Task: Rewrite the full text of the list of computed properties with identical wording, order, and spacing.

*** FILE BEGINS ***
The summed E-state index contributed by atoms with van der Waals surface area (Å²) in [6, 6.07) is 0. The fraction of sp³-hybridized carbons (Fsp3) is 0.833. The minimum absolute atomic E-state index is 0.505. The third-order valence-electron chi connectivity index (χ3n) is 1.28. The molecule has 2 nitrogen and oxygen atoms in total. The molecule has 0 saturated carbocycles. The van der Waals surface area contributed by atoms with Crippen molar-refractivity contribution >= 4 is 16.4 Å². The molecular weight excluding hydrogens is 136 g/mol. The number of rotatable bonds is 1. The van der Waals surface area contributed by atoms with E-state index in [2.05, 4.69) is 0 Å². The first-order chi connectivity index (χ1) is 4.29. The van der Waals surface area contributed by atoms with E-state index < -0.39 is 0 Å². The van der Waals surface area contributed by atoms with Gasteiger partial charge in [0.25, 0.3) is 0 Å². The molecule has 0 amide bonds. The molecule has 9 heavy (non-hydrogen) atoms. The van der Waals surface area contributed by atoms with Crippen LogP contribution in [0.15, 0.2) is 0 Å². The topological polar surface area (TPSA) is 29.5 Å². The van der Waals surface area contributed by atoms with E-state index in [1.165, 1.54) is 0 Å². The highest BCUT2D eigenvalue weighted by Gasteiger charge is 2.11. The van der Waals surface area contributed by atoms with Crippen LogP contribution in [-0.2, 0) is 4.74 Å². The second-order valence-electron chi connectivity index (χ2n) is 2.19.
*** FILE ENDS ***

The summed E-state index contributed by atoms with van der Waals surface area (Å²) in [6, 6.07) is 0. The fraction of sp³-hybridized carbons (Fsp3) is 0.833. The minimum absolute atomic E-state index is 0.505. The third-order valence-electron chi connectivity index (χ3n) is 1.28. The molecule has 2 nitrogen and oxygen atoms in total. The molecule has 0 saturated carbocycles. The van der Waals surface area contributed by atoms with Crippen molar-refractivity contribution >= 4 is 16.4 Å². The molecular weight excluding hydrogens is 136 g/mol. The number of rotatable bonds is 1. The van der Waals surface area contributed by atoms with E-state index in [2.05, 4.69) is 0 Å². The first-order chi connectivity index (χ1) is 4.29. The van der Waals surface area contributed by atoms with E-state index < -0.39 is 0 Å². The van der Waals surface area contributed by atoms with Gasteiger partial charge in [0.25, 0.3) is 0 Å². The molecule has 0 amide bonds. The molecule has 9 heavy (non-hydrogen) atoms. The van der Waals surface area contributed by atoms with Crippen LogP contribution in [0.15, 0.2) is 0 Å². The topological polar surface area (TPSA) is 29.5 Å². The van der Waals surface area contributed by atoms with E-state index in [1.165, 1.54) is 0 Å². The highest BCUT2D eigenvalue weighted by Gasteiger charge is 2.11. The van der Waals surface area contributed by atoms with Crippen LogP contribution in [-0.2, 0) is 4.74 Å². The second-order valence-electron chi connectivity index (χ2n) is 2.19.